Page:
...and then on the same side, we enforcethe same requirements when we send the email to their intended recipient. Now,if the recipient is not capable of handling a connection that high ordoesn't have tls at all, then we detect that on the fly and upload it to oursecure message center and then send that recipient a link to go and viewthe message now and then there's different levels of security. Ourcustomers can enforce on how much friction they want to impose on thatparticular message to get that gets, delivered and we've. We have two patterns around that, andso you know we're building an eye. People are fully as well yeah. I likethe I like that model you where what you're doing is you're creatingfriction for somebody because of their misgivings about their security posture.It almost incensed them to actually do what they should be doing, which is alow a tales. You know no crypted communication of their mail serverright so and what you do is that your client doesn't feel any pain. Anyfriction. It's just that if they've got people that are not so so that's a nicemodel, yeah you'd be surprised on, ironicallyenough. There's a lot of these email security appliances in the wildBarracoutas, a common offender by default, these appliances ship withouttls, an able and so they're sitting in front of this on Prim Exchange serveror something racked in a data center tls is not enabled. So it's strippingoff any sort of encryption coming in or going out of their exchange server. Alltheir email is flying through the Internet in plain text because of thissecurity appliance that got shipped by default with the thing disabled andthere's quite a few of them out there. So it's not as clear clad as you thinkyeah. It's just another great example of where people get budget to buyproduct. But then they don't get the budget for the training or to keep thetool updated and it's misconfigured and and they're when they've got a fullsense of security, and we see it all the time. So so it's not really thatsurprising to be, unfortunately, yeah so question for you, so you know whenyou think about hippo compliant email. I think the classic case that you thinkof is you protecting your apon communication. You know I'm working ata doctor's office, I'm sending something to somebody and I want tomake sure that I'm being hip O compliant. How is it different if Ihave to worry, if I may, in the medical profession, and someone might besending me Ephi in an email or something of that nature, you know, howdoes your solution handle that that particular use CASS yeah great questionso from a hip up strict interpretation?It's not required that you encrypt incoming communication, but we prideourselves on customer feedback and using it as a rolled map of what tobuild and win, and so enough customers started asking for it. So we rolled itout. So if a complimentary service that provides inbound security, whereby it'sa similar concept, we become the m x record for our customers domain name,therefore, routing all inbound traffic to US- and in this case, if the centeris offering an encrypted connection, will of course encrypted send it alongto our customer, assuming of course it's not a ransom, were fishing etc andwe'll put a little footer at the bottom, letting our customers know that weencrypted that inban email as well so again, not required for hip AP, but alot of people love it and, in addition to that, every paid customer of ours wealso provide them with a secure contact form. It's just the link with somedefault fields. You know you can use to dragon drop a PDF document, for exampleyou hit and we encrypt it to the customer. So another method, ourcustomers can use their patients or you know other doctors in the ecosystem tosend them and crypted email. So that's cool question for you, so so that Ilike what you said where you you have...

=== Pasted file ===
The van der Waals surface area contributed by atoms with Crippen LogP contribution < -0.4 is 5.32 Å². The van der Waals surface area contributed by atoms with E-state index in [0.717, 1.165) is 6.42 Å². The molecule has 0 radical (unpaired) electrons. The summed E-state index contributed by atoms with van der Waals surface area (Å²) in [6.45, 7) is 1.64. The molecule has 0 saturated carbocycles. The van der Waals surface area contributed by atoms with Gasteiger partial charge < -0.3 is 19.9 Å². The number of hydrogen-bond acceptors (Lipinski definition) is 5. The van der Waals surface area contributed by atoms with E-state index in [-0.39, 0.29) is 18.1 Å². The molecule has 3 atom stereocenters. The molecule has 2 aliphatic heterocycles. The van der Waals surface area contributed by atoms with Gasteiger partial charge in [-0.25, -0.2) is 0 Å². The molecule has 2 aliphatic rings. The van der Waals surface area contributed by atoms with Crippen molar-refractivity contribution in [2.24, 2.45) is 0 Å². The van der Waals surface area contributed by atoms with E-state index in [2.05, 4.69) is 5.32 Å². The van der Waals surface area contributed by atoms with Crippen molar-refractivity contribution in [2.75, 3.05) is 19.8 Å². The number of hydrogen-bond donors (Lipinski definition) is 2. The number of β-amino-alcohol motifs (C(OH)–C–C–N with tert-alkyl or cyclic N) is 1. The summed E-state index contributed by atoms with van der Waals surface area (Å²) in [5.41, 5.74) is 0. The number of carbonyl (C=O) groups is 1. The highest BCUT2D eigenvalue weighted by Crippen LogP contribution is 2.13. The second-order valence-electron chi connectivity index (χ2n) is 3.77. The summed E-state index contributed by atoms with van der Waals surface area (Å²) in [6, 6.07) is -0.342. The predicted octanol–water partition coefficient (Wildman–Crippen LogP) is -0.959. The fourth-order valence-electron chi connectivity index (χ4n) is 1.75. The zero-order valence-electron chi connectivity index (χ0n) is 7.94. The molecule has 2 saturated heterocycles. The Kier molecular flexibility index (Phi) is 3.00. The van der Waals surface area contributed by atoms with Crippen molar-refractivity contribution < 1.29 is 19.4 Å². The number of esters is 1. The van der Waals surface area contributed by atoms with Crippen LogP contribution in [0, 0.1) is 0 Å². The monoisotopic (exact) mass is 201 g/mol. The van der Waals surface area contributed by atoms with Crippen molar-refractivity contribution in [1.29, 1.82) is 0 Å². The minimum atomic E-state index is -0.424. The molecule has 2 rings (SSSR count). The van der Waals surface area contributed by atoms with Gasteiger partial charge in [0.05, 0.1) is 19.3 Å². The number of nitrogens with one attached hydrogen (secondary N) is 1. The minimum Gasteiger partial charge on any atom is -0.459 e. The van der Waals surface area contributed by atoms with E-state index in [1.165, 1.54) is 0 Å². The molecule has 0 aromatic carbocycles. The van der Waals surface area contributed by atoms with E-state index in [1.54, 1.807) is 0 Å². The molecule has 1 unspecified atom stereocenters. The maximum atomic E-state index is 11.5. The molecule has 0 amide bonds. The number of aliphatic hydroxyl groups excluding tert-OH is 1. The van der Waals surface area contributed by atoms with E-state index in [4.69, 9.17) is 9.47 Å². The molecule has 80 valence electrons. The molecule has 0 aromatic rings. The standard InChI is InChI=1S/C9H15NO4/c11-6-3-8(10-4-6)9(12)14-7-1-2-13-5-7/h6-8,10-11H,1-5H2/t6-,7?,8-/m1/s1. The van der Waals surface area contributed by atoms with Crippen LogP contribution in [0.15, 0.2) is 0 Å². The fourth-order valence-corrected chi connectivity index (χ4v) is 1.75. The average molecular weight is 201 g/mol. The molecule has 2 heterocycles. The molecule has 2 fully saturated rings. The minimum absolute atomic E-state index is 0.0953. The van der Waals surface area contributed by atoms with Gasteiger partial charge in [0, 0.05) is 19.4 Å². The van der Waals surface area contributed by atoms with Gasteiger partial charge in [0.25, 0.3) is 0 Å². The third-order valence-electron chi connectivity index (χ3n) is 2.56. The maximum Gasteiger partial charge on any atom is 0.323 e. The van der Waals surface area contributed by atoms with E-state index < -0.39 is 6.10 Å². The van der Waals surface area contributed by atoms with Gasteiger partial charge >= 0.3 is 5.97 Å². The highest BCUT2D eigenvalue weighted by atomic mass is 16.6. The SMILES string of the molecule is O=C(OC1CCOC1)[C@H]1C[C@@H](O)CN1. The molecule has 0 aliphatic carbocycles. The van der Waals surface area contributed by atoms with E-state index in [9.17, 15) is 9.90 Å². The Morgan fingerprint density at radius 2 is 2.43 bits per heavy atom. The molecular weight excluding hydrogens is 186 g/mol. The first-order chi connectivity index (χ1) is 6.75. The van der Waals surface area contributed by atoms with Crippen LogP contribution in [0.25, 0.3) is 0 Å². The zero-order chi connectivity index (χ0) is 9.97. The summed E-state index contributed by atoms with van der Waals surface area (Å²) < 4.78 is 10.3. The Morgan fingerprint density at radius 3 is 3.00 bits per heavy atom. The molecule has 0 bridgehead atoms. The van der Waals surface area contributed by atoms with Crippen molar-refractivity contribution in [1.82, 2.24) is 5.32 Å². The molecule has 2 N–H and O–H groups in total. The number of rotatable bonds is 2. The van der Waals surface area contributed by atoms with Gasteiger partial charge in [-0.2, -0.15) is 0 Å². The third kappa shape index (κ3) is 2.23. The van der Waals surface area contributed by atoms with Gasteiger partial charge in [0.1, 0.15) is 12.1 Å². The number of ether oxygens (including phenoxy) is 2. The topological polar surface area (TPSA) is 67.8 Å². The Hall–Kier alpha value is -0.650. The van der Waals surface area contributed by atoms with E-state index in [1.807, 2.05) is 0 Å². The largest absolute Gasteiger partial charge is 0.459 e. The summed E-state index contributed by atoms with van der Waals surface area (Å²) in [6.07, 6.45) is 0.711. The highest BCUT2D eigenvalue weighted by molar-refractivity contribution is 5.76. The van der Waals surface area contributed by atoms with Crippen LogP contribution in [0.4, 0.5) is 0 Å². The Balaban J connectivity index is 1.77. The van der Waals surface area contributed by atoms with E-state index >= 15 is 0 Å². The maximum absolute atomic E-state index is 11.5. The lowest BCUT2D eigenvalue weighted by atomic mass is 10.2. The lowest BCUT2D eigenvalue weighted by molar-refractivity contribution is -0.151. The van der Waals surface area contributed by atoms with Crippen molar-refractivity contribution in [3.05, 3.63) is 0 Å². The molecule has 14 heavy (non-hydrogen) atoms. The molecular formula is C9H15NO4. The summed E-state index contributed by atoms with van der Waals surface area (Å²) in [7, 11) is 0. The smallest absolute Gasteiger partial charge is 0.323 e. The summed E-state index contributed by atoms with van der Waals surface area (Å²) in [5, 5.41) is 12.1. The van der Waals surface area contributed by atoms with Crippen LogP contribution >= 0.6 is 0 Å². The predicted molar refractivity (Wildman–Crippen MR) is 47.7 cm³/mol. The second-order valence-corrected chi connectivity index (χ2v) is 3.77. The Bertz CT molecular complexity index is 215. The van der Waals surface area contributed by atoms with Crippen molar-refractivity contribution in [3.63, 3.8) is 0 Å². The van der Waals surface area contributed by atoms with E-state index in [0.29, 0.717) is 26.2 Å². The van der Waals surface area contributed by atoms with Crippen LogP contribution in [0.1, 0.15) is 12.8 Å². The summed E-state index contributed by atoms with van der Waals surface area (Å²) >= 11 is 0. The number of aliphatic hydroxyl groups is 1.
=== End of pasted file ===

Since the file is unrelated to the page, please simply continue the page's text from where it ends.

...some ability to filter. If you will emails that mightbe malicious in nature, and things of that nature has any one ever requestthat I would think, is there any concept of almost like white listing anemail address? So in other words, let's say that I am a doctor and somebody WHO's. Not My patient sends memedical information before I've gotten. You know, they've become a patientthey've signed all the paperwork. Is there any way to do almost like a whitelisting? If you will of Hey, don't except only accept emails fromcustomers that we know or the inbound emails from customers that we know arealready already a patient of ours. Our system can be configured that way. Idon't know if anyone's using it that way, but it could be done yeah. Thatcan't be because I would seem to make sense to me, because, because I meanlike that, you know that way. You don't ever end up with Phi from somebody thatyou don't intend to have PHI from. I was whar. I was just thinking HealthCareis, the last American business segment to use email. It's just amazingto me. Even to this day, a lot of unanswered questions around using emailand health care, and that's probably one of those yeah. So I know you make a point on thewebsite of that. You Provide Hippo compliant Apis that that piqued, myinterest, who would be using your apis and why sure yeah. So we have a pobog email,API esus way to think of it would be a Hippocampi ant. Sane Group High Trust,certified Sangre, so we have a rest, API, SMT, PAPI and the most common use.Cases Right now are test results, ovid being classic use case. So you can sendthe test result straight to the persons in box. They don't have to log into aportal which data shows ninety three percent of them don't bother to anyway.You can also use it for personalized appointment reminders where human needto insert some Phi to really trigger the reminder, either to not eat beforea surgery or don't miss a certain appointment and then lastly, they'realso using it to send lab test results, which may contain say a PDF document,and that's really neat too, because you can deliver that straight to theirinbox in a compliant manner, without requiring your end users to log in, andyou know, for the boomers up there, they just they have a lot of problemswith tech and rightfully so they never grew up with it right. So, if you candeliver it Straightout in box and be compliant, that's a really good escapethere. Gotcha would that be and, like you know,the API would be being leveraged by like like what, like you know, epic orone of the or serter or one of their HMS. You know s systems. WOULD THAT BE?What would be would be calling your API to deliver the things you talked abouta second ago. We don't have the big ones on it, yetwe're in talks with some larger lab testing. Well, actually, we do havesome lab testing customers- some big ones, but the big E, Mr is not yet butconceptually yes, very much so okay makes it makes, makes total sense. Sohealth care is definitely one of our critical infrastructure agencies and weknow that the government has been very keen on issuing guidance recently. Soyou know up to and including the presidential executive order. ZeroTrust is a is a big topic of conversation where you guys, at from aPOW box perspective with Zero Trust Yeah for sure. So for our inboundsecurity product, which is, I was mentioning earlier again, we valuecustomer feedback, so we started getting customer saying hey. Why didthis get through your system right? So we got enough for these examples on ourhands and I started diving in deeper and what I realized, what they all hadin common was the fishing campaign will sent via American companyinfrastructure right. These bad actors were opening accounts on aws, go daddymale chip, Mal gun, IBM, etcetera and...